With the world’s population inching towards eight billion, city size – and not necessarily density – is becoming a pressing problem for urban architects and city planners.

Cities such as Los Angeles and Brisbane suffer from urban sprawl, a phenomenon characterised by low-density housing, single-use developments and haphazard planning. As such, it is inefficient at housing a growing population and incurs other externalities, including the increased use of automobiles to get around. Areas with high population densities, on the other hand, are often unsafe and stressful to live in.

This conundrum has pushed city planners and designers to start looking for a balanced solution and the answer seems to lie in mixed-use buildings.

At the forefront of this push is one of the world’s most liveable cities. Scoring a 96.8 in the Global Liveability Index 2019, Copenhagen is feted for its use of extensive cycling networks to replace cars, only made possible because of its outstanding architecture and the residents’ love for the outdoors.

The city is aiming to be carbon neutral by 2025 and has started initiatives such as a green roofs policy, which dictates that new buildings with roof slopes of less than 30 degrees must have vegetation grown on them. Beyond sustainability, it’s a commitment to rethinking how we use architecture to serve the needs of everyone.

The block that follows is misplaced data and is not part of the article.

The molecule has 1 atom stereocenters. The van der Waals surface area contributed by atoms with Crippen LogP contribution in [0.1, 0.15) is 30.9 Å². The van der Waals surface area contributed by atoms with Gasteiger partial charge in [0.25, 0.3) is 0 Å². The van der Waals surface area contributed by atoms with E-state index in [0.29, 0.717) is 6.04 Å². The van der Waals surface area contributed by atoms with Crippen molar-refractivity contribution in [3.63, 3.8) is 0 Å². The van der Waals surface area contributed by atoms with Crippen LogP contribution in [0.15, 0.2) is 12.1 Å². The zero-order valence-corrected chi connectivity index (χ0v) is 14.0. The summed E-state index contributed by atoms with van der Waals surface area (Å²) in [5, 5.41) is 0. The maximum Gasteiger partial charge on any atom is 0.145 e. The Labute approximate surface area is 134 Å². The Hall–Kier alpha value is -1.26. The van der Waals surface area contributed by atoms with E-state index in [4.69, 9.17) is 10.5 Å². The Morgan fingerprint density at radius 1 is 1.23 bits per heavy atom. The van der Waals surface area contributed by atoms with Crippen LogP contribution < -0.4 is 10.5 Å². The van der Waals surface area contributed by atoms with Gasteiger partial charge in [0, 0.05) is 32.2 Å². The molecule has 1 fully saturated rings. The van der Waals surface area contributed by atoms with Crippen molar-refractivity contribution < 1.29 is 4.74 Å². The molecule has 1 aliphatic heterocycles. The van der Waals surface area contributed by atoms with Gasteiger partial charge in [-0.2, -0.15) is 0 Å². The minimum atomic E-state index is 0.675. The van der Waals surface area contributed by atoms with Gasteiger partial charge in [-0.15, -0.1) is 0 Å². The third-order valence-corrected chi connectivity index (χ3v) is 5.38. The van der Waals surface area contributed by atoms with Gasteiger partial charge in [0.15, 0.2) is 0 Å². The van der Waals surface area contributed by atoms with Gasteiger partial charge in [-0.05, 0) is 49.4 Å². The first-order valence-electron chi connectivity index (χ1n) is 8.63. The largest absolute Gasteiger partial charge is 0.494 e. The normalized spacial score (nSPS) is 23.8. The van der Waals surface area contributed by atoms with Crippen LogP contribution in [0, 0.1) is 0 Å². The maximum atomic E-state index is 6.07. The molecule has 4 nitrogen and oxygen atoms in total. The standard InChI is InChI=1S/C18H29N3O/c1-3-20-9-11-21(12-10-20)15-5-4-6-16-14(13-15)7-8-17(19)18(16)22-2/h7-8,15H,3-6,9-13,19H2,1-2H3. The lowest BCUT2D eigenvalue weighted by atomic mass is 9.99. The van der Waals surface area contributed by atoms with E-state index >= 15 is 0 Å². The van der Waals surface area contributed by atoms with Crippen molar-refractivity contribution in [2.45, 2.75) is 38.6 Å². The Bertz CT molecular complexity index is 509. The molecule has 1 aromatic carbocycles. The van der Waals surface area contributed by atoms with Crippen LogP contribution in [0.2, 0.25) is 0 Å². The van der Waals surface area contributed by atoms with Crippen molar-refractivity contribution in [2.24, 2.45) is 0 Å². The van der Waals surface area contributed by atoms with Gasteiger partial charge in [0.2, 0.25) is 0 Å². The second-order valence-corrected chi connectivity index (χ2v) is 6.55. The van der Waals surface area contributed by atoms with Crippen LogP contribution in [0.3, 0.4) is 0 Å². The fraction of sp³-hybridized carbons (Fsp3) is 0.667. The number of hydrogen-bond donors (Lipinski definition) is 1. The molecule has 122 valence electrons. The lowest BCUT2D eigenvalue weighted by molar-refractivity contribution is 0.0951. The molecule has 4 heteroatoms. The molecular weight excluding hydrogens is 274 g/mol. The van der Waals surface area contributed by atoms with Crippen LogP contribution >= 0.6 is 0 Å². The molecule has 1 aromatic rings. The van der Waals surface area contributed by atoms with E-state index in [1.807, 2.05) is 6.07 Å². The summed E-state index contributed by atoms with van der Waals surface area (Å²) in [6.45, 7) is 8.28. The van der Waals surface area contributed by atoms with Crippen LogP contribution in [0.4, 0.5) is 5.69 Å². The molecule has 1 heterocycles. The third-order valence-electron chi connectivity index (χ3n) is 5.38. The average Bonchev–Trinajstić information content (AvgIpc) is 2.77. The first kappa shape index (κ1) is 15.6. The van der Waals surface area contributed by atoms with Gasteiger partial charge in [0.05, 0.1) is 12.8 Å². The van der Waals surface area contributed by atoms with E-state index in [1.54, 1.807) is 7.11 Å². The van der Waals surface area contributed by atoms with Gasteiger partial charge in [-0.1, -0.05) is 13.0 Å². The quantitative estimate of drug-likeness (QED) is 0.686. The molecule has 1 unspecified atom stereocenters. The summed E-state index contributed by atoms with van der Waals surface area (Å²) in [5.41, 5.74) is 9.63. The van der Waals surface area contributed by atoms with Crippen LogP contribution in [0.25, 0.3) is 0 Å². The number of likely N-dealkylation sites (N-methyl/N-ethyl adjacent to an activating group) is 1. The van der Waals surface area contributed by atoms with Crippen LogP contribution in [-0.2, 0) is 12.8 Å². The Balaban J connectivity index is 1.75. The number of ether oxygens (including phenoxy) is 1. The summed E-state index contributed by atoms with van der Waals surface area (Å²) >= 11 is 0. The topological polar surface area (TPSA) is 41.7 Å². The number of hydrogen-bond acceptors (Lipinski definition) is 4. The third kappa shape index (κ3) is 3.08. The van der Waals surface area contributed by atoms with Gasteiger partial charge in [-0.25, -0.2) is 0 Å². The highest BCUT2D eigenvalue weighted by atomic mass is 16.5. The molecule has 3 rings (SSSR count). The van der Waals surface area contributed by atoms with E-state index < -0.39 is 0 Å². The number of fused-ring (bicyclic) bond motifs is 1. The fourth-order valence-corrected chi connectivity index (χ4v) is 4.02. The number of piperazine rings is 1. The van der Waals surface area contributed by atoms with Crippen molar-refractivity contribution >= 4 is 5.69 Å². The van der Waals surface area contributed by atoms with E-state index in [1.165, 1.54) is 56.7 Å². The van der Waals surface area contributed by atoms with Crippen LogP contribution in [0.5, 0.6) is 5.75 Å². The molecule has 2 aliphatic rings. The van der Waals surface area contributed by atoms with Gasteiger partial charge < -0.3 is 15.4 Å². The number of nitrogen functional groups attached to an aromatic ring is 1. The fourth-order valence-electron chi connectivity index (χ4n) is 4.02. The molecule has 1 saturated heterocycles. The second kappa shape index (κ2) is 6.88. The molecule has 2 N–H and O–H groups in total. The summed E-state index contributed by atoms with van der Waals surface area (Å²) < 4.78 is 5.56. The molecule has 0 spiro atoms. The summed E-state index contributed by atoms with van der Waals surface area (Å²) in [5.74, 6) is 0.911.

Danish designer Bjarke Ingels believes public infrastructure is too often left in the realm of civil engineering. He feels that with a touch of ingenuity, these utilitarian buildings can become something for people to enjoy. This is in line with his ethos of hedonistic sustainability that challenges the perceived compromise that sustainability entails.

Enter Copenhill by the Bjarke Ingels Group (BIG). It’s a waste-toenergy plant that doubles as an urban recreation centre (pictured, left). An artificial rooftop ski slope, hiking trail and the world’s largest climbing wall – 80m tall – sit atop a clean-energy plant that annually converts 440,000 tons of waste into energy.

(Related: Floating structures: Architecture for the post-climate change era)

It is no longer an eyesore occupying vital acreage in one of Copenhagen’s densest districts, but a welcome amenity that attracts visitors from the region and beyond.

Dutch architectural firm MVRDV is another advocate of the value of mixed-use developments. It recently won a global competition to design the Shimao Shenkong International Centre in Shenzhen, thanks to its innovative entry called Shenzhen Terraces that edged out 26 other competitors.

“In cities like this, it is essential to carefully consider how public spaces and natural landscape can be integrated into the densifying cityscape,” says Winy Maas, MVRDV’s founding partner.

Here in Singapore, the Urban Redevelopment Authority also updated its Landscaping for Urban Spaces and High-rises (LUSH) programme in 2017. Christened LUSH 3.0, it emphasises rooftop greenery and urban farming or solar panels to make better use of space in high-rise developments.

Mixed-use developments may not be a silver bullet to eliminate urban sprawl, but they are an indication of the directional shift in urbanism and how city planners and architects are designing for the future.

(Related: Copenhagen: a masterclass in urban architecture for public spaces)